While this work is diverse, it clearly involves what Reid is experiencing in her life. Life imitating art is something that is not new; Linda Montano has been writing and performing this for nearly 50 years. We are told to write what we know and Reid has embraced this. It is through this liberating action that I feel Reid has achieved an inner sense of peace and an outer sense of artistic success - we see the work - warts and all - yet it is this kitsch that we adore and feel an instant affinity towards.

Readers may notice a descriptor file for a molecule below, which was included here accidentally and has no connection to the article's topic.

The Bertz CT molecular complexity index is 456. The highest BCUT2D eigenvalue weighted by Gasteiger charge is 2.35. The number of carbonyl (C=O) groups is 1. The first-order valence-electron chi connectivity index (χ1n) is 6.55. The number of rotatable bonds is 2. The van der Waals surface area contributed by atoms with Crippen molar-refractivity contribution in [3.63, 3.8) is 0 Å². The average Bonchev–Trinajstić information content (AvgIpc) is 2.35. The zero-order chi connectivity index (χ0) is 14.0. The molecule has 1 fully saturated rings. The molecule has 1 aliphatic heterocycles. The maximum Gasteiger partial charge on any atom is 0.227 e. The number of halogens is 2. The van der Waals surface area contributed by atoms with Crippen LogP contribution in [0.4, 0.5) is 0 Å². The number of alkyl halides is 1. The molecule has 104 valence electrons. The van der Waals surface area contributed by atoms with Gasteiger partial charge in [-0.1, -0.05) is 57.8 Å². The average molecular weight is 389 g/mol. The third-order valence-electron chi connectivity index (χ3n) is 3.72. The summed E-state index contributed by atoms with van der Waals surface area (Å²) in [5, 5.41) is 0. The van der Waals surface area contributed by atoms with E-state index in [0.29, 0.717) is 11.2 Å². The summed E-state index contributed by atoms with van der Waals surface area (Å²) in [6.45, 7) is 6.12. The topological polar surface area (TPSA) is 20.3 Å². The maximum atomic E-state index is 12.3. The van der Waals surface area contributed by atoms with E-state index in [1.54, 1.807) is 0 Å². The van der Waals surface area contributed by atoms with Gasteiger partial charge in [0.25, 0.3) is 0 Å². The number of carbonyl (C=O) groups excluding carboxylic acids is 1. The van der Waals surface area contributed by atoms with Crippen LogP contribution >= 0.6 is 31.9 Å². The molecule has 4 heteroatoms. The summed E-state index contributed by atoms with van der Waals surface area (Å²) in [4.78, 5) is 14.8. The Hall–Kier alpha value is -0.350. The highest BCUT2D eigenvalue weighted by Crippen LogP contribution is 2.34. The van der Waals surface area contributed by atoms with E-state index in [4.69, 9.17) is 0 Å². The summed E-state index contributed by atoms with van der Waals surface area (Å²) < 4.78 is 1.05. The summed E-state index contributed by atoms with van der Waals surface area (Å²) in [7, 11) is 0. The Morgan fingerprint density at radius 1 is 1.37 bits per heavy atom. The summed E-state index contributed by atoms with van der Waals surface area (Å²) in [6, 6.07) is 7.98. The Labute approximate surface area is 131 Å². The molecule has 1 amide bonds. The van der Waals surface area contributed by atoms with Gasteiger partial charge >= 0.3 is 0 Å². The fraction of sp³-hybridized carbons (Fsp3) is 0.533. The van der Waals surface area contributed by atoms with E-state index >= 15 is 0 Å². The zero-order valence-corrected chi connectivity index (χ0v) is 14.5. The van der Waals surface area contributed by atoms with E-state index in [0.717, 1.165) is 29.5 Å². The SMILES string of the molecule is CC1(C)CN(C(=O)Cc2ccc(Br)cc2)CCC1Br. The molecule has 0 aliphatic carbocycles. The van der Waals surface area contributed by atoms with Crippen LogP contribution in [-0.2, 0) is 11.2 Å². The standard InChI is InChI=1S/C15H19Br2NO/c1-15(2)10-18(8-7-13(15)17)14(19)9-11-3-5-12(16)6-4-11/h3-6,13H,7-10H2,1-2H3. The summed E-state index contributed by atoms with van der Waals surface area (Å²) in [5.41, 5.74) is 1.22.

Reid has stated that her art often manifests things that she is dealing with at home or through work. In Dazed & Amused, both the interiors and exteriors she portrays suggest the truth of this statement. Reid utilizes the buildings as metaphors for the fragility and stability of home and the need to strike a balance between family and work responsibilities; frustration and humour; ego and eros. The Baba Yaga houses are exemplify this kind of tension; they are beautiful, fantasy-filled structures with sexy chicken legs crafted from cut up vinyl shoes that could not even be sold for forty-five cents each. In the traditional European folk tale the Baba Yaga is witch-like, perhaps Reid’s is much nicer. From these unwanted discards, Reid has created improbable foundations for her structures that are named and hint towards a larger collected mythology. I wonder if the sexy chicken legs are references to Reid’s own Ukrainian heritage, to the ornate, beautiful eggs; called pysanky that are traditionally decorated at Easter.  The word “pysanky” comes from a Ukrainian verb pysaty, which means “to write,” so actually a pysanka is an egg that is written on. In these structures Reid writes in a visual form and there is a history to each Baba Yaga house, vessels of heritage and modern narratives of our Canadian mosaic and the constructed individual that each of us is, or will become.